The therapist is said to help the spirits resolve issues so they will no longer have a negative impact on the patient and the therapist may even ask for divine intervention.

 

Dr. Sanderson’s Case Study of a Woman With Multiple Personalities

Pru, 46, had long-term psychological problems found to stem from sexual abuse by her father when she was a child. Under hypnosis in a session with Dr. Sanderson, she identified herself as her father, Jason. Jason would become angry and threaten Dr. Sanderson.

“In deep trance, Jason agreed to look within himself, where he saw blackness,” Dr. Sanderson wrote. “I called for angelic help. With the use of Baldwin’s protocol for dealing with demonic spirits, the blackness left. Thereafter, Jason was amenable. He agreed to leave. Other destructive entities responded similarly.”

Not all spirits found inside a person are malevolent, say spirit release practitioners.

Pru wrote a paragraph to describe her experience: “‘The spiritual approach left me freer from the remaining daily distress than anything tried before. Whilst under hypnosis I found myself talking about some experiences that I had definitely not had and places I certainly had not been to. So, was this spirits, split off parts of my personality, ancestral memory or even false memory/imagination? I very much doubt the latter. There was reluctance, yet at the same time relief, to be spoken to, accepted and contacted. The release from the darkness, into the light and to the beyond had to be experienced to be believed. It was amazing and I still marvel at the sight of these ‘entities’ disappearing and freeing me.”

*Image of woman being hypnotized via Shutterstock

Human Footprints Discovered Dating From 5 Million Years Ago

Original Article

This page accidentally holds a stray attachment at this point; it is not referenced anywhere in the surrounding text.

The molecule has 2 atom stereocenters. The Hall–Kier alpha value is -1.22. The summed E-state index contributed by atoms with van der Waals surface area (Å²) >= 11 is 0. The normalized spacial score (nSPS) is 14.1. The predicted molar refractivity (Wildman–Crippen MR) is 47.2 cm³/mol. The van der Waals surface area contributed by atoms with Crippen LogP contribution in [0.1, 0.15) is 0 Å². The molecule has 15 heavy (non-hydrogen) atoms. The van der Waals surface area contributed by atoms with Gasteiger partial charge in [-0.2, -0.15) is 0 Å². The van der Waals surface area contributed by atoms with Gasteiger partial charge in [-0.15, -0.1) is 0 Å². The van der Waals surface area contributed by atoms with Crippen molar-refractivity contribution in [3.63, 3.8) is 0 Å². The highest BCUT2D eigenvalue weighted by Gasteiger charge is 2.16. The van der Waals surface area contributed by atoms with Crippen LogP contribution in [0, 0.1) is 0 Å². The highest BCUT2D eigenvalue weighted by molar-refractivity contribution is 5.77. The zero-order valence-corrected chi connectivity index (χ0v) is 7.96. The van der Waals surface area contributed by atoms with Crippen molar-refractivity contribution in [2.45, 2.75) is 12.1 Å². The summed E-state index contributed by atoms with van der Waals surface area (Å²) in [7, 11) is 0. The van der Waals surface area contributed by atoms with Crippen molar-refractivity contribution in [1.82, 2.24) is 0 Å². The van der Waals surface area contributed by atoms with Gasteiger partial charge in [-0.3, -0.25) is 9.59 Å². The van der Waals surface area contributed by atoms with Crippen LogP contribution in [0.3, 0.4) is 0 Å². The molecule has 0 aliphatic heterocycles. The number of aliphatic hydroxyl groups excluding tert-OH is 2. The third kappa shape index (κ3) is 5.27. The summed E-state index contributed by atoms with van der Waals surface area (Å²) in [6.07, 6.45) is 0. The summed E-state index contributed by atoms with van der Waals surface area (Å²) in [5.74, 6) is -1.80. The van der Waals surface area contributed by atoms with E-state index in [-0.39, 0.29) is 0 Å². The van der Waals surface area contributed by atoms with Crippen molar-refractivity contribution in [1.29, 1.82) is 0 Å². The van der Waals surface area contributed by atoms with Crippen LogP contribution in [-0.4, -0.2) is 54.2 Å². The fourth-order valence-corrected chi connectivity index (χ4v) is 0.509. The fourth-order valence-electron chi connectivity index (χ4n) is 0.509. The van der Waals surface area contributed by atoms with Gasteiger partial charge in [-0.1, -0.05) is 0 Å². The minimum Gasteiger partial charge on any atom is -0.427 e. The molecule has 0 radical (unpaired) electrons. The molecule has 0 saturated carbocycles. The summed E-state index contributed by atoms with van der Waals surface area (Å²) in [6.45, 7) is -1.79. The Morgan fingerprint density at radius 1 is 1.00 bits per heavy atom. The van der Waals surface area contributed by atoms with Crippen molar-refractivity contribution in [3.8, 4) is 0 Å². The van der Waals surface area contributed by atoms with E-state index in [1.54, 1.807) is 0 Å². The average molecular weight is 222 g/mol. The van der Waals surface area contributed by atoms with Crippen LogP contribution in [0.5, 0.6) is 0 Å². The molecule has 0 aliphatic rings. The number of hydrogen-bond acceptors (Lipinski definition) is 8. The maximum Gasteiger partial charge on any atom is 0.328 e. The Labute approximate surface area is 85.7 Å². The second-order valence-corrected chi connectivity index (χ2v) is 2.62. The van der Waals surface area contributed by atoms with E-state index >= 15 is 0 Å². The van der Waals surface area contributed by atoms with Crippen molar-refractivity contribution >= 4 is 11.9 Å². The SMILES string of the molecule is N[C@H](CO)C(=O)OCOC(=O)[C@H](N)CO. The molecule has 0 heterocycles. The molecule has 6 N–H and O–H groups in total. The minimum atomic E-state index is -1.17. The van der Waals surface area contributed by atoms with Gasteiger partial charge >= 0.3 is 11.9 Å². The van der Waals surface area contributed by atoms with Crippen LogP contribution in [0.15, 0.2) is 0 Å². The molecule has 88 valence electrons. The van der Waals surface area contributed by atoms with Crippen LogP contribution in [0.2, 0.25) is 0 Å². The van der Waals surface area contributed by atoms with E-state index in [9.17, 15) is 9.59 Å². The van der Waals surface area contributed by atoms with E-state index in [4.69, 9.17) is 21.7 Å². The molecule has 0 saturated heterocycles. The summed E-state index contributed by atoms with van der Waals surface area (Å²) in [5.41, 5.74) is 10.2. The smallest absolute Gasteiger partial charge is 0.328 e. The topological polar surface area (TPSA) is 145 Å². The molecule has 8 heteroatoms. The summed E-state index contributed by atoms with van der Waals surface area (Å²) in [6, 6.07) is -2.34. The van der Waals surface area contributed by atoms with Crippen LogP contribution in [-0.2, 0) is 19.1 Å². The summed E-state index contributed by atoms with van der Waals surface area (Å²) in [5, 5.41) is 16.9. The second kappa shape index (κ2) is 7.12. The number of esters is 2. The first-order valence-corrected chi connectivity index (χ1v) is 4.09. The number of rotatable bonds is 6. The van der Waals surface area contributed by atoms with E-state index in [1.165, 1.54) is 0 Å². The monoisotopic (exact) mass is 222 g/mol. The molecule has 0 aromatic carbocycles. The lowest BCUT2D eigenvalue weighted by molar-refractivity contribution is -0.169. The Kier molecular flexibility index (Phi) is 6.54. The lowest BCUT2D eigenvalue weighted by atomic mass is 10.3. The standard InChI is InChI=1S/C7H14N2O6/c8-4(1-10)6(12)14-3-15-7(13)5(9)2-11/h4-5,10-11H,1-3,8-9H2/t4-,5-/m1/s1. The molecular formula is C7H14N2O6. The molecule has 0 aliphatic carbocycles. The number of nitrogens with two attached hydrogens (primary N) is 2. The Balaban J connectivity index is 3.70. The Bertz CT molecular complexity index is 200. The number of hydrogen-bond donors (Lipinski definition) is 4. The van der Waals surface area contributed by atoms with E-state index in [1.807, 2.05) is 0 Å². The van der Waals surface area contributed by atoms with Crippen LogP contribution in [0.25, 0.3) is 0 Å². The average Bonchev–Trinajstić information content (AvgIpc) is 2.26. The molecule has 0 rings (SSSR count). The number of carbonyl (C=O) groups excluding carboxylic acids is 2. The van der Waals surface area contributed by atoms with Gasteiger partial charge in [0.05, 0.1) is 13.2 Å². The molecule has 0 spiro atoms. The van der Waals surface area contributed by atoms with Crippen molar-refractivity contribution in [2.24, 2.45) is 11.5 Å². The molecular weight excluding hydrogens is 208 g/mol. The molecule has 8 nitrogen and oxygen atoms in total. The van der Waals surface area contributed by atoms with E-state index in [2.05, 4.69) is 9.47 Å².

By Jamie Seidel

These footprints, found at Trachilos in western Crete, have been attributed to an ancient human ancestor that walked upright some 5.7 million years ago. Credit: Andrzej Boczarowski

HUMAN-like footprints have been found stamped into an ancient sea shore fossilised beneath the Mediterranean island of Crete.

They shouldn’t be there.

Testing puts the rock’s age at 5.7 million years.

That’s a time when palaeontologists believe our human ancestors had only apelike feet.

And they lived in Africa.

But a study into the Trachilos, western Crete, prints determines them to feature prominent human features and an upright stance.

And that’s significant as the human foot has a unique shape. It combines a long sole, five short toes, no claws — and a big toe.

In comparison, the foot of a Great Ape look much more like a human hand.

And that step in evolution wasn’t believed to have taken place until some 4 million years ago.

Comparison of Trachilos footprint with bears (top), non-hominin primates (middle), and hominins (bottom). (a) Brown bear (b) Grizzly bear (c) Vervet monkey (d) Lowland gorilla (e) chimpanzee. (f) modern human (g) Trachilos footprint (h) modern human foot (i) Archaic Homo footprint. Pictures: Gerard D. Gierliński et al / Elsevier

Comparison of Trachilos footprint with bears (top), non-hominin primates (middle), and hominins (bottom). (a) Brown bear (b) Grizzly bear (c) Vervet monkey (d) Lowland gorilla (e) chimpanzee. (f) modern human (g) Trachilos footprint (h) modern human foot (i) Archaic Homo footprint. Pictures: Gerard D. Gierliński et al / Elsevier

Published in the latest edition of Proceedings of the Geologists’ Association, the study’s conclusions are bound to raise eyebrows in the human evolution community.

“The interpretation of these footprints is potentially controversial,” the study’s abstract admits.

“The print morphology suggests that the trackmaker was a basal member of the clade Hominini (human ancestral tree), but as Crete is some distance outside the known geographical range of pre-Pleistocene (2.5 million to 11,700 years ago) hominins we must also entertain the possibility that they represent a hitherto unknown late Miocene primate that convergently evolved human-like foot anatomy.”

Put simply, the study argues there was another — previously unidentified — human-like creature walking the Earth long before we believed it was possible.

A reconstruction of the skeleton of Australopithecus sediba, centre, next to a small-bodied modern human female, left, and a male chimpanzee. Picture: AP

A reconstruction of the skeleton of Australopithecus sediba, centre, next to a small-bodied modern human female, left, and a male chimpanzee. Picture: AP